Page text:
William Mann says Weyerhaeuser is a "masterpiece of landscape architectural design"
On February 4, 2021, William Mann, professor emeritus, College of Environment and Design, Univesrity of Georgia, wrote the following letter to U.S. Army Corps of Engineers Seattle district commander Col. Alexander Bullock, along with one to Mayor Jim Ferrell of Federal Way, WA, concerning proposals to build 1.5-million square feet of warehouse space at the Weyerhaeuser Corporate Headquarters. The Weyerhaeuser complex, which was completed in 1972, was designed by landscape architect Peter Walker, founding principal of Sasaki, Walker & Associates, and architect Edward Charles Bassett, principal with Skidmore, Owings & Merrill. This new construction would result in the clear-cutting of some 132 mostly forested acres on the 425-acre campus.
Dear Colonel Bullock:
I urge you to do all that is within your power to halt the proposed transformation of the Weyerhaeuser Headquarters site. This masterpiece of landscape architectural design must be maintained as a whole. The Los Angeles owners, Industrial Realty Group, have re-named the place Woodbridge Corporate Park. That is laughable. If they prevail in transforming the site as they propose, it will be the farthest thing from a park that can be imagined.
IRG says it may sell off parts of the property, but they intend to build 1.5-million square feet of warehouse spaces, including a 314,500-square-foot fish processing factory.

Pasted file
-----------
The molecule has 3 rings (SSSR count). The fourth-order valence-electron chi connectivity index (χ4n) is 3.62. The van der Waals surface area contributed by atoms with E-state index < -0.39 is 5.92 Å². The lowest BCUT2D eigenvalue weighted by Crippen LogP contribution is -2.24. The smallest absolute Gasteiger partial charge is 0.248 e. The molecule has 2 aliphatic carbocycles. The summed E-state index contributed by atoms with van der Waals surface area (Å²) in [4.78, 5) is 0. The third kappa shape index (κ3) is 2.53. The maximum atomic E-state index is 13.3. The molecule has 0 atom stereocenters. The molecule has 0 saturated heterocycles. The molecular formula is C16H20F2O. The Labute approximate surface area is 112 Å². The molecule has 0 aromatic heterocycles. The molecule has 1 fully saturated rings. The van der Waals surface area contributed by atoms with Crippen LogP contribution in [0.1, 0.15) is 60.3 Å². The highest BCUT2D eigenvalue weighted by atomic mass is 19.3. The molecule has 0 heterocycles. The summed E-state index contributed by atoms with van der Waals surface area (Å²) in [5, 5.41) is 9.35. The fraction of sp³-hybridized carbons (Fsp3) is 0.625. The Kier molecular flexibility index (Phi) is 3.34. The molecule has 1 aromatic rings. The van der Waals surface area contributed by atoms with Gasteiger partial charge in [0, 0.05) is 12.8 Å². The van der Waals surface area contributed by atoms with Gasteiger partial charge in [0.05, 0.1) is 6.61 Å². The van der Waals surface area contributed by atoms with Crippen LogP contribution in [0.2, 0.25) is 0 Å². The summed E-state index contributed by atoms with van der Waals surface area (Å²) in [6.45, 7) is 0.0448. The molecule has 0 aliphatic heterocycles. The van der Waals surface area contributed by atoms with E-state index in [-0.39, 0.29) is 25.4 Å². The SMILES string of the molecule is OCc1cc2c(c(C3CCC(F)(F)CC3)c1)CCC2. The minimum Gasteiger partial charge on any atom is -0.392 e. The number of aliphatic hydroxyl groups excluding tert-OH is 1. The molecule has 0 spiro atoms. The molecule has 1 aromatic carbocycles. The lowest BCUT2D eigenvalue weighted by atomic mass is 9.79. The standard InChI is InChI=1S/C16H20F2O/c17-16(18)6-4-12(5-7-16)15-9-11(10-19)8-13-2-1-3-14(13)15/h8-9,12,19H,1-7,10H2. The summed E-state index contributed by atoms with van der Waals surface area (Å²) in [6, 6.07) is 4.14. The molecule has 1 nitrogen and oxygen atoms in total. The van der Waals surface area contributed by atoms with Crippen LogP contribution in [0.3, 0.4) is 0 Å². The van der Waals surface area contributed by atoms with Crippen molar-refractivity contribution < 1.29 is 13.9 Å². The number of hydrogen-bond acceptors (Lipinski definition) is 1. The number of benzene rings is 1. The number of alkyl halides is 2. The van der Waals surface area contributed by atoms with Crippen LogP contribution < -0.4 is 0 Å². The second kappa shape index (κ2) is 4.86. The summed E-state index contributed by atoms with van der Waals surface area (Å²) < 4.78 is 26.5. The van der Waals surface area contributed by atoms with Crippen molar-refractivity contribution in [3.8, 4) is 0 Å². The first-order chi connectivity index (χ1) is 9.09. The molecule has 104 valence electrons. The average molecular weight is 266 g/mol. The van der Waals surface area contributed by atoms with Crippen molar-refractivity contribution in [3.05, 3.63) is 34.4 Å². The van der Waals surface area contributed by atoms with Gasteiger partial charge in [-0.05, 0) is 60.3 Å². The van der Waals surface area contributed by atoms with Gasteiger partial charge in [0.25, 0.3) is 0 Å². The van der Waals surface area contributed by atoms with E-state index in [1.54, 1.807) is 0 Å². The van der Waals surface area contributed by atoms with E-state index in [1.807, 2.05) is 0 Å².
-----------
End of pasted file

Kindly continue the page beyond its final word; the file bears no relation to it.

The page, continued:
If the proposal goes ahead, the picturesque and pristine 425-acre site will be transformed by clear-cutting 132 acres (20,000 mature conifers), the stripping of topsoil from an area the size of 100 football fields, the grading of the sloping site into a flat platform for the construction of a combined 35 acres of warehouses, parking lots and roads. Then, picture 800 semi-trucks rumbling through the site and surrounding community each day. Not a pretty sight/site.
For a half a century, this magnificent fusion of building and landscape has stood as one of America’s most overpowering examples of “corporate campus” design. It ranks up there with Frank Lloyd Wright’s Marin County Civic Center, the John Deere Headquarters in Moline, Illinois, and the Upjohn Headquarters in Kalamazoo.
Seen from any angle, the Weyerhaeuser ensemble is a sublime pastoral environment -- on a par with the best works of “Capability” Brown in 18th-century England, or of Frederick Law Olmsted in 19th-century America. For fifty years, Olmsted fought to keep over three dozen proposed building projects out of his bucolic masterpiece, New York’s 843-acre Central Park. Had he failed to do so, few of us would cherish it as we do.
Jackson Park in Chicago is another Olmsted landscape that is today threatened by the insertion of the Obama Presidential Library into its sylvan sward – because the setting is perceived as developable real estate rather than the serene landscape conceived by America’s greatest landscape architect.
A green space is not a tabula rasa. It is not an empty space simply because there are no structures on it.
I taught landscape architecture at the University of Georgia for 35 years, and always illustrated my lectures with pictures of the iconic Weyerhaeuser campus. For fifteen years, I led dozens of landscape architecture students from Athens, Georgia to places as far from home as San Francisco, Portland, Seattle and Vancouver, BC. Invariably, at the end of our excursions, students rated the Weyerhaeuser campus at the top of the list of designed spaces they most admired.
Please do all that is within your power to assure that the Weyerhaeuser campus is spared from the chain saws and earth scrapers -- and maintained as a whole.